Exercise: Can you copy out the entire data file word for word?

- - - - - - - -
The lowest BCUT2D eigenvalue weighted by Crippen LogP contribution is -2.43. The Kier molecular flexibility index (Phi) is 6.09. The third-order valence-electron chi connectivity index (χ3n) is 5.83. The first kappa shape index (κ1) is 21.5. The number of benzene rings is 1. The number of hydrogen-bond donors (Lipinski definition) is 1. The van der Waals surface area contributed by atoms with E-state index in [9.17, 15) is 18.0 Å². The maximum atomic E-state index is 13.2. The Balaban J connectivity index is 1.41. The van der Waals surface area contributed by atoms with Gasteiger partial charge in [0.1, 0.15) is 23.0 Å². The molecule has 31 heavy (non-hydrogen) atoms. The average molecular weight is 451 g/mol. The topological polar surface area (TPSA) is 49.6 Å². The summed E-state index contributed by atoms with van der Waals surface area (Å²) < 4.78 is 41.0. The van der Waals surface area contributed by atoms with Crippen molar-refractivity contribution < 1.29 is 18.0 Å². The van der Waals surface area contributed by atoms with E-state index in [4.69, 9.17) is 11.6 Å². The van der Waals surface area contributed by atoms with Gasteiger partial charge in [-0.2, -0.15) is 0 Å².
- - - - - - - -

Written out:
The lowest BCUT2D eigenvalue weighted by Crippen LogP contribution is -2.43. The Kier molecular flexibility index (Phi) is 6.09. The third-order valence-electron chi connectivity index (χ3n) is 5.83. The first kappa shape index (κ1) is 21.5. The number of benzene rings is 1. The number of hydrogen-bond donors (Lipinski definition) is 1. The van der Waals surface area contributed by atoms with E-state index in [9.17, 15) is 18.0 Å². The maximum atomic E-state index is 13.2. The Balaban J connectivity index is 1.41. The van der Waals surface area contributed by atoms with Gasteiger partial charge in [0.1, 0.15) is 23.0 Å². The molecule has 31 heavy (non-hydrogen) atoms. The average molecular weight is 451 g/mol. The topological polar surface area (TPSA) is 49.6 Å². The summed E-state index contributed by atoms with van der Waals surface area (Å²) < 4.78 is 41.0. The van der Waals surface area contributed by atoms with Crippen molar-refractivity contribution < 1.29 is 18.0 Å². The van der Waals surface area contributed by atoms with E-state index in [4.69, 9.17) is 11.6 Å². The van der Waals surface area contributed by atoms with Gasteiger partial charge in [-0.2, -0.15) is 0 Å².